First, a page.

The Democratic Republic of Congo’s provincial governments expect a windfall of reconstruction and development funds after an insurgency by M23 rebels ended, said Moise Katumbi, governor of the copper-rich Katanga province.
Congo’s government diverted cash meant for the provinces to pay for its fight against the M23 insurgents in the east of the country, Katumbi, 48, said in an interview in Lubumbashi, Katanga’s capital. The rebels ended their 20-month rebellion on Nov. 5 after Congo’s army seized key positions, including the rebel stronghold of Bunagana.
“Our budget for reconstruction has been blocked by the central government because of the war,” Katumbi said on Nov. 11. “Without this war, there will be more money.”
Congo’s provinces have complained that the central government in Kinshasa keeps too much of their revenue. The state is required by law to send 40 percent of a province’s revenue back to the provincial government in a process called retrocession. Last year, when M23 began its rebellion, the government provided only 43 percent of $1.06 billion it budgeted for retrocession to Congo’s 11 provinces, according to documents on the Budget Ministry’s website. It spent about $330 million on national defense, compared with the $310 million the department was allocated, the documents show.
In the nine months through Sept. 30, the central government disbursed only about 16 percent of the more than $440 million budgeted for Katanga for 2013, according to provisional Budget Ministry data.
Katanga is home to almost all of Congo’s copper and cobalt production, the main source of the country’s mining income, which accounted for more than 15 percent of Congo’s economy in 2012, according to the International Monetary Fund. Miners including Freeport-McMoRan Copper & Gold Inc. (FCX) and Glencore Xstrata Plc (GLEN) have projects in the province.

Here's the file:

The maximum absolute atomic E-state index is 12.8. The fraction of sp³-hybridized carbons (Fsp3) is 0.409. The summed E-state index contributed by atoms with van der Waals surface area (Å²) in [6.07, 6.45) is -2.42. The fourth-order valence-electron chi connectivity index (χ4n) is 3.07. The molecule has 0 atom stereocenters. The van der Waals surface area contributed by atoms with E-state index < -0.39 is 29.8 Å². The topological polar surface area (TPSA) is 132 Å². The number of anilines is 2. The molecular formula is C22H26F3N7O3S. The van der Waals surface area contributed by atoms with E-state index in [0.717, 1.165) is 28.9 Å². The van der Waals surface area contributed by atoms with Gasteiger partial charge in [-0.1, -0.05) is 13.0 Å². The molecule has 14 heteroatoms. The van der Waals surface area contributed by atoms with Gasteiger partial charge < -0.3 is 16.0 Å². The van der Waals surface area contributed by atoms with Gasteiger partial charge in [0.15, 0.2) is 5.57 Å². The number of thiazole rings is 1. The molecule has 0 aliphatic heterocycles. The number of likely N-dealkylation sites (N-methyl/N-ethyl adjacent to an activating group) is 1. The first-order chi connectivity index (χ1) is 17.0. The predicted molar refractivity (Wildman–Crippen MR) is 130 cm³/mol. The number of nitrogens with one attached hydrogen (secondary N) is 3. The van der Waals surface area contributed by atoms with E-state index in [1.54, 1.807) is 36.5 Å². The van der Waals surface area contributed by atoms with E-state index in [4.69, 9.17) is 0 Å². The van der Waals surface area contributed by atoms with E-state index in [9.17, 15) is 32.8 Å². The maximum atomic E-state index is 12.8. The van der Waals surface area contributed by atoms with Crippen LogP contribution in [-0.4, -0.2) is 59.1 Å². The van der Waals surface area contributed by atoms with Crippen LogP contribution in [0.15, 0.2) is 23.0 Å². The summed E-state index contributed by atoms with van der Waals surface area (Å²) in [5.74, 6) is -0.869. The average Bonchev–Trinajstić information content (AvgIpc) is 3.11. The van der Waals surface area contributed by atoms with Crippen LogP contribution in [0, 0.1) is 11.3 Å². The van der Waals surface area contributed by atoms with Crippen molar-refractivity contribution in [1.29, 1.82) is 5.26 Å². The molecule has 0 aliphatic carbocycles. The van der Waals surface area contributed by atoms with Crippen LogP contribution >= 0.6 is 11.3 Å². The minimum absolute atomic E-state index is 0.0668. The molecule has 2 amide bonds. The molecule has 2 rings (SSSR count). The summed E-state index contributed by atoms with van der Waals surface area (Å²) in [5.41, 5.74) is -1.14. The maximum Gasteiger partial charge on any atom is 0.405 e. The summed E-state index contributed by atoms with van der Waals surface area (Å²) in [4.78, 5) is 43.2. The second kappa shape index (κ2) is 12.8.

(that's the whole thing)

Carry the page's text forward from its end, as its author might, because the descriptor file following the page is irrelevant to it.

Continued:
An increase in revenue for Katanga will allow the provincial government to fix its transport, electricity, and water infrastructure, which are dilapidated after decades of mismanagement and conflict, Katumbi said. Faster development will also help address growing resentment among some Katangans, who have increasingly turned to separatist armed groups in the face of few job prospects, he said.
“When there’s misery, people say: ‘Ah, if we were autonomous we’d have more money,’” Katumbi said. “I think the day when we’re self-sufficient with food, when we’ve realized the promise of elections, I think this problem will end.”
Hundreds of members of local militias, often called by the generic name Mai Mai, have already surrendered in recent months amid a campaign by the government and army to convince them to lay down their weapons, Katumbi said.
The governor, a former mining investor, called for publicly traded companies to come to Congo to increase transparency in the mining industry. He also called for the government to sell state-owned companies to private investors, including Gecamines, which is based in Lubumbashi.
Gecamines is facing scrutiny for recent sales of its assets, which advocacy groups like U.K.-based corruption watchdog Global Witness say were sold well below market prices. Earlier this year, the company also failed to tell the Mines Ministry of a possible sale of its stake in Glencore’s Kamoto Copper Co. to billionaire Dan Gertler.
The company should be able to sell stakes in its joint ventures if it holds international open tenders, Katumbi said.
“If they think that in selling X project, or in reducing their stake, for example, in Freeport’s Tenke mine -- because one day that will happen -- to invest in their own mine, and they do an open tender,” that would be acceptable, Katumbi said. “What’s important is that Gecamines respect the tender.”
This year, Congo’s miners may ship about 750,000 metric tons of copper, a 20 percent increase from 2012, Katumbi said. Output could be as high as 1.5 million tons if the province had enough electricity, he said. Congo is the world’s eighth-largest producer of copper and the biggest source of cobalt, which is used in rechargeable batteries
Katanga has a power deficit of more than 300 megawatts, according to the Energy Ministry. Katumbi, who also owns TP Mazembe, one of Africa’s top soccer clubs, said he would return to private life after leaving the governorship, in spite of speculation he may seek Congo’s presidency once current President Joseph Kabila’s final term ends in 2016.
“I will start another career and I’ll continue to contribute to my country outside politics,” he said.
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